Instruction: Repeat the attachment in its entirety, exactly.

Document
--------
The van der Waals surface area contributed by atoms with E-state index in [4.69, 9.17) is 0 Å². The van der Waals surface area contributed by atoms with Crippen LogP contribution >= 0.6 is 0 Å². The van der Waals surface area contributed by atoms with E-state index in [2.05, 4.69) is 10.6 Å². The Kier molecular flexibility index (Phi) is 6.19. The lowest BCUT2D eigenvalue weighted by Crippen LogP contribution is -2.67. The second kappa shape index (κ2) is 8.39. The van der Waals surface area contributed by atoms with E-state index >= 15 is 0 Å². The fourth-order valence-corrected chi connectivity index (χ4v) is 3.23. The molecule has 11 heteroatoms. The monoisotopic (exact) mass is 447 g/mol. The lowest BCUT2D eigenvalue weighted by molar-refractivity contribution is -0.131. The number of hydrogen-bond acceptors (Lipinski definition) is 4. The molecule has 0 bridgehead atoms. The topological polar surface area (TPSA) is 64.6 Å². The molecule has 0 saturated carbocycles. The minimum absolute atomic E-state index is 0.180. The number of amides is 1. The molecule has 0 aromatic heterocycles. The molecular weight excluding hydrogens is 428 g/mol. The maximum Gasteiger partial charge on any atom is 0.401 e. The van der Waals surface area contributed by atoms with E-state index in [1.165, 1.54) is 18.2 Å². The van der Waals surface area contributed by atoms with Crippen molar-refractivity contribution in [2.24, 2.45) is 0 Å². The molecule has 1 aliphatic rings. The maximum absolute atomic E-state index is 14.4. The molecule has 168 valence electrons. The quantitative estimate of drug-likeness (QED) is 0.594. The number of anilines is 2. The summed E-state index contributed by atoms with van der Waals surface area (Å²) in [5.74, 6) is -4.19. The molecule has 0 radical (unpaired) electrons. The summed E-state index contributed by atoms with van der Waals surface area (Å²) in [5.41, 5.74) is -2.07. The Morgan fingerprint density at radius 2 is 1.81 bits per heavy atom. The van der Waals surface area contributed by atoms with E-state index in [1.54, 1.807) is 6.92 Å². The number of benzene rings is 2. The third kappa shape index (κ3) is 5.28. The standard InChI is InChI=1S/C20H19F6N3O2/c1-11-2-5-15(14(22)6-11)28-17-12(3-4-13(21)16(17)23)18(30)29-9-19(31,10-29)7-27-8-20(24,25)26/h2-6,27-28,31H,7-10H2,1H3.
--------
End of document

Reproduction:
The van der Waals surface area contributed by atoms with E-state index in [4.69, 9.17) is 0 Å². The van der Waals surface area contributed by atoms with Crippen LogP contribution >= 0.6 is 0 Å². The van der Waals surface area contributed by atoms with E-state index in [2.05, 4.69) is 10.6 Å². The Kier molecular flexibility index (Phi) is 6.19. The lowest BCUT2D eigenvalue weighted by Crippen LogP contribution is -2.67. The second kappa shape index (κ2) is 8.39. The van der Waals surface area contributed by atoms with E-state index >= 15 is 0 Å². The fourth-order valence-corrected chi connectivity index (χ4v) is 3.23. The molecule has 11 heteroatoms. The monoisotopic (exact) mass is 447 g/mol. The lowest BCUT2D eigenvalue weighted by molar-refractivity contribution is -0.131. The number of hydrogen-bond acceptors (Lipinski definition) is 4. The molecule has 0 bridgehead atoms. The topological polar surface area (TPSA) is 64.6 Å². The molecule has 0 saturated carbocycles. The minimum absolute atomic E-state index is 0.180. The number of amides is 1. The molecule has 0 aromatic heterocycles. The molecular weight excluding hydrogens is 428 g/mol. The maximum Gasteiger partial charge on any atom is 0.401 e. The van der Waals surface area contributed by atoms with E-state index in [1.165, 1.54) is 18.2 Å². The van der Waals surface area contributed by atoms with Crippen molar-refractivity contribution in [2.24, 2.45) is 0 Å². The molecule has 1 aliphatic rings. The maximum absolute atomic E-state index is 14.4. The molecule has 168 valence electrons. The quantitative estimate of drug-likeness (QED) is 0.594. The number of anilines is 2. The summed E-state index contributed by atoms with van der Waals surface area (Å²) in [5.74, 6) is -4.19. The molecule has 0 radical (unpaired) electrons. The summed E-state index contributed by atoms with van der Waals surface area (Å²) in [5.41, 5.74) is -2.07. The Morgan fingerprint density at radius 2 is 1.81 bits per heavy atom. The van der Waals surface area contributed by atoms with E-state index in [1.54, 1.807) is 6.92 Å². The number of benzene rings is 2. The third kappa shape index (κ3) is 5.28. The standard InChI is InChI=1S/C20H19F6N3O2/c1-11-2-5-15(14(22)6-11)28-17-12(3-4-13(21)16(17)23)18(30)29-9-19(31,10-29)7-27-8-20(24,25)26/h2-6,27-28,31H,7-10H2,1H3.